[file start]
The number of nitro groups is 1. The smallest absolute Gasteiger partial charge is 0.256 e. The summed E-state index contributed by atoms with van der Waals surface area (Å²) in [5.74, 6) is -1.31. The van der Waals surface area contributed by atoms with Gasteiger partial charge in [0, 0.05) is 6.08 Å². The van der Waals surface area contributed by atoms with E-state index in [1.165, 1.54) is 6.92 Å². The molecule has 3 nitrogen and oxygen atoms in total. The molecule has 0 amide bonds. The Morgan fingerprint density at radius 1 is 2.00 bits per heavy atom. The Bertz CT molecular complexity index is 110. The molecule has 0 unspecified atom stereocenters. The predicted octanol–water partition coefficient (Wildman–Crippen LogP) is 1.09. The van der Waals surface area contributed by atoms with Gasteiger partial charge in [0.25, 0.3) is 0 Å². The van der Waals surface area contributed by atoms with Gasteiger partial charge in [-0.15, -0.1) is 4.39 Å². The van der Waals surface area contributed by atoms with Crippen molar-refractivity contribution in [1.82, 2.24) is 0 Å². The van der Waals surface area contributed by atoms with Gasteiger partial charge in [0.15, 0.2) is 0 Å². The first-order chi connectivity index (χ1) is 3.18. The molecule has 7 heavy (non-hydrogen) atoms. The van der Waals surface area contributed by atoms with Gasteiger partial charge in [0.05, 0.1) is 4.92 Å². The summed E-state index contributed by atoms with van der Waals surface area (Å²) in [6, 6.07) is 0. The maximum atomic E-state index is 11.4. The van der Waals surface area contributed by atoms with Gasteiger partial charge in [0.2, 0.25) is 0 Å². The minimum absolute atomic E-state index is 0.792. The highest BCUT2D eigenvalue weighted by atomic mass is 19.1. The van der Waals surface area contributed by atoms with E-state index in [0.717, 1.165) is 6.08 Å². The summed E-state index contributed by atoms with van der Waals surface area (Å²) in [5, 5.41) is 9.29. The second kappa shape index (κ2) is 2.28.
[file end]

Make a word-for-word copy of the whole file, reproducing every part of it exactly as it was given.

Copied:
The number of nitro groups is 1. The smallest absolute Gasteiger partial charge is 0.256 e. The summed E-state index contributed by atoms with van der Waals surface area (Å²) in [5.74, 6) is -1.31. The van der Waals surface area contributed by atoms with Gasteiger partial charge in [0, 0.05) is 6.08 Å². The van der Waals surface area contributed by atoms with E-state index in [1.165, 1.54) is 6.92 Å². The molecule has 3 nitrogen and oxygen atoms in total. The molecule has 0 amide bonds. The Morgan fingerprint density at radius 1 is 2.00 bits per heavy atom. The Bertz CT molecular complexity index is 110. The molecule has 0 unspecified atom stereocenters. The predicted octanol–water partition coefficient (Wildman–Crippen LogP) is 1.09. The van der Waals surface area contributed by atoms with Gasteiger partial charge in [0.25, 0.3) is 0 Å². The van der Waals surface area contributed by atoms with Gasteiger partial charge in [-0.15, -0.1) is 4.39 Å². The van der Waals surface area contributed by atoms with Crippen molar-refractivity contribution in [1.82, 2.24) is 0 Å². The van der Waals surface area contributed by atoms with Gasteiger partial charge in [0.15, 0.2) is 0 Å². The first-order chi connectivity index (χ1) is 3.18. The molecule has 7 heavy (non-hydrogen) atoms. The van der Waals surface area contributed by atoms with Gasteiger partial charge in [0.05, 0.1) is 4.92 Å². The summed E-state index contributed by atoms with van der Waals surface area (Å²) in [6, 6.07) is 0. The maximum atomic E-state index is 11.4. The van der Waals surface area contributed by atoms with Gasteiger partial charge in [0.2, 0.25) is 0 Å². The minimum absolute atomic E-state index is 0.792. The highest BCUT2D eigenvalue weighted by atomic mass is 19.1. The van der Waals surface area contributed by atoms with E-state index in [0.717, 1.165) is 6.08 Å². The summed E-state index contributed by atoms with van der Waals surface area (Å²) in [5, 5.41) is 9.29. The second kappa shape index (κ2) is 2.28.